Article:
Going with the flow Local children's streaming service Ameba is benefiting from pandemic-inspired bump in screen time
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Hey there, time traveller!
This article was published 27/04/2021 (652 days ago), so information in it may no longer be current.
A rising tide lifts all boats, the old saying says.
For Winnipeg-based Ameba TV, it’s riding a raging river, as the world’s streaming-service industry is pulling all boats, big and small, along the current that flows directly into more families’ living rooms every year.
The service aimed at children, which began with a set-top-box product loaded with programming in 2007, has tagged along with the rise in streaming options to provide kids and parents the opportunity to watch educational and entertainment shows from past and present.
“We’ve gone through many growth spurts but nothing compares to where we are today,” says Tony Havelka, Ameba TV’s chief executive officer. “In the last year it’s been amazing in how much we’ve grown.”
The COVID-19 pandemic bolstered a streaming-service industry that was already in growth mode. Surveys suggest that in April 2020, 73 per cent of Canadians had streamed television shows, videos or movies online at least once a month and that 41 per cent of Canadians use TV streaming services every day.
Ameba joined the streaming party in 2012 — a lifetime ago in tech years — when it ditched its set-top box and created its own streaming channel that would be included on the Microsoft Xbox 360 video-game console.
“Microsoft came to us and said they needed a dedicated children’s channel for Xbox,” Havelka remembers. “That was a whole retooling of how Ameba worked, how we stored things, how we delivered things. A massive rebuild.”
The channel has since become part of preloaded packages on smart TVs made by companies such as LG and Vizio, as well as on popular streaming consoles, such as Roku.
Ameba has more than 11,000 shows in its library that add up to more than 2,200 hours of content, including longtime children’s favourites such as Gumby, Scaredy Squirrel, Om Nom and longtime Canadian classics such as Sharon, Lois and Bram’s Skinnamarink TV, or The Adventures of Dudley the Dragon.
While Netflix and Amazon Prime are quick to cancel series in favour of new ones that can be promoted heavily to viewers looking for the next water-cooler show, Ameba keeps shows that have become nostalgic to parents but are brand new to youngsters.
“Because our audience is growing into Ameba and then will leave — they start out at two years old and they leave by the time when they’re about 10 — we always have the next batch coming in,” Havelka says. “Maybe the next cohort comes through and maybe they’re not interested in (a show), the next one might be, so we want to keep that quality content there.”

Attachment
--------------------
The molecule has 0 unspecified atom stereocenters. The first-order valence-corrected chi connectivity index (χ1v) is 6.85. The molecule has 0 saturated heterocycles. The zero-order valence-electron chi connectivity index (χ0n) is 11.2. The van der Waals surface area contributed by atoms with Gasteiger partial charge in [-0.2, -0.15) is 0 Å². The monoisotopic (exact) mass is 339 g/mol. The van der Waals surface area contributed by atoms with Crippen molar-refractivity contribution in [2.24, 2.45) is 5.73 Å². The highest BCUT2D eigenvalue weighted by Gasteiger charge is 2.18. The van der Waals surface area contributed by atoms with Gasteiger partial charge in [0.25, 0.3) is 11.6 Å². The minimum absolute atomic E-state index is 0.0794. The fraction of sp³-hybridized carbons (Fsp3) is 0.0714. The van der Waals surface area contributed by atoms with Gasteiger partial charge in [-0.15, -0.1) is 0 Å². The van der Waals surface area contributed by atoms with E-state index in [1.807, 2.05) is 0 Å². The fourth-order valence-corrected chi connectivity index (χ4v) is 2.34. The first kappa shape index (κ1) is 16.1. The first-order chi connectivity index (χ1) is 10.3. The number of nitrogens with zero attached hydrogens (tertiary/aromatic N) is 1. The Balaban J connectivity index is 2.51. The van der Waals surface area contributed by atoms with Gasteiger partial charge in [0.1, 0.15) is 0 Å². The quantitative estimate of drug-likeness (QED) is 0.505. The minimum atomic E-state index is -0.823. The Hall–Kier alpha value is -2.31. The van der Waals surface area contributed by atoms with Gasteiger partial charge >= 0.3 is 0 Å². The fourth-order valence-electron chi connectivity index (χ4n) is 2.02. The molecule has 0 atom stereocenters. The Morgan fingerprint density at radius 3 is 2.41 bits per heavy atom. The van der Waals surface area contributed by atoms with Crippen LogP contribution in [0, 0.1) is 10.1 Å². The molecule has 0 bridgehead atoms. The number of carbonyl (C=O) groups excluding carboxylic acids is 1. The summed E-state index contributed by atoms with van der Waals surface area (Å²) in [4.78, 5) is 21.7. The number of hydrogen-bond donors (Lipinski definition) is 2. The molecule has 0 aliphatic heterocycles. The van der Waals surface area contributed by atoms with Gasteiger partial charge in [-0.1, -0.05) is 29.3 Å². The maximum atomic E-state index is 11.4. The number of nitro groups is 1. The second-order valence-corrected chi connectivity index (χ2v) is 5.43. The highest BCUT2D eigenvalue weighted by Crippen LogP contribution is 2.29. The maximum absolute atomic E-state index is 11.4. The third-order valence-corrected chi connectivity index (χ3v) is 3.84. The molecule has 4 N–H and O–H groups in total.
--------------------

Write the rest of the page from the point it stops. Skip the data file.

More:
Among animated action series, Ameba includes shows such as such as Yu-Gi-Oh!, which has been a fixture on kids TV channels for years, and is offered side by side with current fare such as BoBoiBoy, a show made in Malaysia that has expanded into feature films, and the Quebec-produced series MarbleGen.
Ameba subscriptions in Canada cost $4.99 a month or $19.99 annually. While all streaming services seek more subscribers, Ameba has also branched out with two free services, both of which include commercials. The first is the free version of the Ameba subscriber service; the second is a pre-programmed free package that resembles a regular television channel.
“We program the day, so you really don’t get much of a choice, but we put all the best stuff on these services,” Havelka says. “We have millions of views a day on that because we’re on a lot of platforms.”
Disney looms over the streaming-service industry like the Death Star featured on its Disney Plus service. Disney Plus began in November 2019 and has picked up about 100 million subscribers in the 18 months since. While its audience is largely drawn to content from the Star Wars and Avengers’ franchises it owns, Disney Plus includes children’s shows and movies the production company has created over the decades, none of which have ever been available to Ameba.
The ongoing battles for content among streaming services is in a whole different league than Ameba’s, Havelka admits.
“We don’t compete at that level. They’re up in the stratosphere,” he says. “The Netflixes, Amazons and Apples of the world, they’re funded by hundreds of million of dollars, if not billions of dollars, every year.
“All it really does is bring more attention to the streaming community and educate the parent and child about what streaming is all about and they look for alternatives.”
Ameba’s channel has recently been included as part of the Amazon Prime video service in the United States, and the Winnipeg streamer has earned a small slice of the Amazon pie.
They didn’t know how much of an effect the collaboration would have until Amazon offered a 30-day free trial for Ameba in the U.S., for a month instead of a seven-day trial. Ameba staff saw its data streams skyrocket and some of the trial subscribers stuck around after the 30 days were up.
“As Amazon grows, we grow as well,” Havelka says. “Not at the same magnitude but in the same pattern.”
Alan Small has been a journalist at the Free Press for more than 22 years in a variety of roles, the latest being a reporter in the Arts and Life section.